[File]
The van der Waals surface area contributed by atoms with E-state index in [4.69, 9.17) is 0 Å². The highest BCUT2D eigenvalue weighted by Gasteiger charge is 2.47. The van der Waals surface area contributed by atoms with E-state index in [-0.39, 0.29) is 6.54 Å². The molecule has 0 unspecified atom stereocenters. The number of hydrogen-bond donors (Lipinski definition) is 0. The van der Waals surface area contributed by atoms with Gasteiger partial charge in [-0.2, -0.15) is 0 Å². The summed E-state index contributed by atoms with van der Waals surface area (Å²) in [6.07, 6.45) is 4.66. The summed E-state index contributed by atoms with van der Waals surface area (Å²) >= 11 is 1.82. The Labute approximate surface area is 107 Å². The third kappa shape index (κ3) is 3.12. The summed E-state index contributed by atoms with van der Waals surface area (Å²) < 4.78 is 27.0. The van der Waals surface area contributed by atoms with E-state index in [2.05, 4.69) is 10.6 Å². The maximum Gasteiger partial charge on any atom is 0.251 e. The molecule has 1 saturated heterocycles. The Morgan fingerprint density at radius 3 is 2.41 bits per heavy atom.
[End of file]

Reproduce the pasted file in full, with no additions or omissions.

The van der Waals surface area contributed by atoms with E-state index in [4.69, 9.17) is 0 Å². The highest BCUT2D eigenvalue weighted by Gasteiger charge is 2.47. The van der Waals surface area contributed by atoms with E-state index in [-0.39, 0.29) is 6.54 Å². The molecule has 0 unspecified atom stereocenters. The number of hydrogen-bond donors (Lipinski definition) is 0. The van der Waals surface area contributed by atoms with Gasteiger partial charge in [-0.2, -0.15) is 0 Å². The summed E-state index contributed by atoms with van der Waals surface area (Å²) in [6.07, 6.45) is 4.66. The summed E-state index contributed by atoms with van der Waals surface area (Å²) >= 11 is 1.82. The Labute approximate surface area is 107 Å². The third kappa shape index (κ3) is 3.12. The summed E-state index contributed by atoms with van der Waals surface area (Å²) < 4.78 is 27.0. The van der Waals surface area contributed by atoms with E-state index in [2.05, 4.69) is 10.6 Å². The maximum Gasteiger partial charge on any atom is 0.251 e. The molecule has 1 saturated heterocycles. The Morgan fingerprint density at radius 3 is 2.41 bits per heavy atom.